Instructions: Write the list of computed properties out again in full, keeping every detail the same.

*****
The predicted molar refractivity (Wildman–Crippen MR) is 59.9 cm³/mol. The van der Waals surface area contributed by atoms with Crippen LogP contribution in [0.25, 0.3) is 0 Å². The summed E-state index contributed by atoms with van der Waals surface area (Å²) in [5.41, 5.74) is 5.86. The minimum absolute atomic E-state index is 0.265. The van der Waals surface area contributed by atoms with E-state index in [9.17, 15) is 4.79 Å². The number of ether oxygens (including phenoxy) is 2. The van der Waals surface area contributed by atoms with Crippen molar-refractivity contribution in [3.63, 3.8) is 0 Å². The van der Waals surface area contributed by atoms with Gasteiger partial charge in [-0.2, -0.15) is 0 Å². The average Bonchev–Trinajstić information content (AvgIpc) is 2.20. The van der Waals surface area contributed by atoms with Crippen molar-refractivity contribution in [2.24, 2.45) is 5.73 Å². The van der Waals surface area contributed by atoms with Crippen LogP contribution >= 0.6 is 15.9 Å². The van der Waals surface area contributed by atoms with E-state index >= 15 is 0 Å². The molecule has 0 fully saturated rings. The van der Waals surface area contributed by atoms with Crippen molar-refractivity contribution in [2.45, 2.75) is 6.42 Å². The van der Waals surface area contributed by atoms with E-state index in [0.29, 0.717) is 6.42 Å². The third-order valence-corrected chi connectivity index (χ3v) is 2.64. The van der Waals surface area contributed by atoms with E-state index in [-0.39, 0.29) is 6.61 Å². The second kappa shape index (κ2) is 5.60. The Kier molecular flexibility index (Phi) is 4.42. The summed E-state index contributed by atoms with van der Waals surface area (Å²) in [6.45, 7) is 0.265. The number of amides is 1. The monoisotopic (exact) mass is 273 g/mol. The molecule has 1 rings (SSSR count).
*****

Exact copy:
The predicted molar refractivity (Wildman–Crippen MR) is 59.9 cm³/mol. The van der Waals surface area contributed by atoms with Crippen LogP contribution in [0.25, 0.3) is 0 Å². The summed E-state index contributed by atoms with van der Waals surface area (Å²) in [5.41, 5.74) is 5.86. The minimum absolute atomic E-state index is 0.265. The van der Waals surface area contributed by atoms with E-state index in [9.17, 15) is 4.79 Å². The number of ether oxygens (including phenoxy) is 2. The van der Waals surface area contributed by atoms with Crippen molar-refractivity contribution in [3.63, 3.8) is 0 Å². The van der Waals surface area contributed by atoms with Gasteiger partial charge in [-0.2, -0.15) is 0 Å². The average Bonchev–Trinajstić information content (AvgIpc) is 2.20. The van der Waals surface area contributed by atoms with Crippen molar-refractivity contribution in [2.24, 2.45) is 5.73 Å². The van der Waals surface area contributed by atoms with Crippen LogP contribution >= 0.6 is 15.9 Å². The van der Waals surface area contributed by atoms with E-state index >= 15 is 0 Å². The molecule has 0 fully saturated rings. The van der Waals surface area contributed by atoms with Crippen molar-refractivity contribution in [2.45, 2.75) is 6.42 Å². The van der Waals surface area contributed by atoms with E-state index in [0.29, 0.717) is 6.42 Å². The third-order valence-corrected chi connectivity index (χ3v) is 2.64. The van der Waals surface area contributed by atoms with E-state index in [-0.39, 0.29) is 6.61 Å². The second kappa shape index (κ2) is 5.60. The Kier molecular flexibility index (Phi) is 4.42. The summed E-state index contributed by atoms with van der Waals surface area (Å²) in [6.45, 7) is 0.265. The number of amides is 1. The monoisotopic (exact) mass is 273 g/mol. The molecule has 1 rings (SSSR count).